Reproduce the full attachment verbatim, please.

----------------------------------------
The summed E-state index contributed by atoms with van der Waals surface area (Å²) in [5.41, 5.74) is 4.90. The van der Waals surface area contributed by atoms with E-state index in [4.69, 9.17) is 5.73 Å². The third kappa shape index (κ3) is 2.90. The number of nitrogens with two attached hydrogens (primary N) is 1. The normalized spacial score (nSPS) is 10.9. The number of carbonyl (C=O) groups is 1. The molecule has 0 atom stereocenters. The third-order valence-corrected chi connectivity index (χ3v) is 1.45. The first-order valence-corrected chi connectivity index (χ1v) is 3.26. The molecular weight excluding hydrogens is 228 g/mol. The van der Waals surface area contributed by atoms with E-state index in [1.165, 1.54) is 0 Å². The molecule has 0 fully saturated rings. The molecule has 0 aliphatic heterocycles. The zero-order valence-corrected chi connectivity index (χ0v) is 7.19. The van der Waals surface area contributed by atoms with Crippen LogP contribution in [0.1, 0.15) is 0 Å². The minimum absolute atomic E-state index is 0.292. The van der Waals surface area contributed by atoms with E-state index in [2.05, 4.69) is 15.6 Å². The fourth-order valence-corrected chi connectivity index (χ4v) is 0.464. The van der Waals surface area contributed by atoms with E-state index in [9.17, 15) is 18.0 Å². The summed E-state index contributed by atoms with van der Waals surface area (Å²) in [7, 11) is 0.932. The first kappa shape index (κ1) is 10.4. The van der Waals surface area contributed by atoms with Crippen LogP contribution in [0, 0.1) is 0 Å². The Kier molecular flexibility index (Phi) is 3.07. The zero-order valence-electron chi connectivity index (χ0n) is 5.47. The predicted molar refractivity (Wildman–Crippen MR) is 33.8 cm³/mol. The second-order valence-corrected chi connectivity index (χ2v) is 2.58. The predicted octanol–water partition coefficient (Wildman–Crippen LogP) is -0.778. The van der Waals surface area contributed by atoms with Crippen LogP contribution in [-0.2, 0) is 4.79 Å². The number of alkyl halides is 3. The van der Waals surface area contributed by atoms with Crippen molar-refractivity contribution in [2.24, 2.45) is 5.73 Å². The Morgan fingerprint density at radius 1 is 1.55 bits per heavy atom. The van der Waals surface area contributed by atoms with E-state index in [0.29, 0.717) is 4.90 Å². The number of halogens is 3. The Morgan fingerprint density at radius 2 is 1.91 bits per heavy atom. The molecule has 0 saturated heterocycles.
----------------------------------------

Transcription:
The summed E-state index contributed by atoms with van der Waals surface area (Å²) in [5.41, 5.74) is 4.90. The van der Waals surface area contributed by atoms with E-state index in [4.69, 9.17) is 5.73 Å². The third kappa shape index (κ3) is 2.90. The number of nitrogens with two attached hydrogens (primary N) is 1. The normalized spacial score (nSPS) is 10.9. The number of carbonyl (C=O) groups is 1. The molecule has 0 atom stereocenters. The third-order valence-corrected chi connectivity index (χ3v) is 1.45. The first-order valence-corrected chi connectivity index (χ1v) is 3.26. The molecular weight excluding hydrogens is 228 g/mol. The van der Waals surface area contributed by atoms with E-state index in [1.165, 1.54) is 0 Å². The molecule has 0 fully saturated rings. The molecule has 0 aliphatic heterocycles. The zero-order valence-corrected chi connectivity index (χ0v) is 7.19. The van der Waals surface area contributed by atoms with Crippen LogP contribution in [0.1, 0.15) is 0 Å². The minimum absolute atomic E-state index is 0.292. The van der Waals surface area contributed by atoms with E-state index in [2.05, 4.69) is 15.6 Å². The fourth-order valence-corrected chi connectivity index (χ4v) is 0.464. The van der Waals surface area contributed by atoms with E-state index in [9.17, 15) is 18.0 Å². The summed E-state index contributed by atoms with van der Waals surface area (Å²) in [7, 11) is 0.932. The first kappa shape index (κ1) is 10.4. The van der Waals surface area contributed by atoms with Crippen LogP contribution in [0, 0.1) is 0 Å². The Kier molecular flexibility index (Phi) is 3.07. The zero-order valence-electron chi connectivity index (χ0n) is 5.47. The predicted molar refractivity (Wildman–Crippen MR) is 33.8 cm³/mol. The second-order valence-corrected chi connectivity index (χ2v) is 2.58. The predicted octanol–water partition coefficient (Wildman–Crippen LogP) is -0.778. The van der Waals surface area contributed by atoms with Crippen LogP contribution in [-0.2, 0) is 4.79 Å². The number of alkyl halides is 3. The van der Waals surface area contributed by atoms with Crippen molar-refractivity contribution in [2.24, 2.45) is 5.73 Å². The Morgan fingerprint density at radius 1 is 1.55 bits per heavy atom. The van der Waals surface area contributed by atoms with E-state index in [0.29, 0.717) is 4.90 Å². The number of halogens is 3. The Morgan fingerprint density at radius 2 is 1.91 bits per heavy atom. The molecule has 0 saturated heterocycles.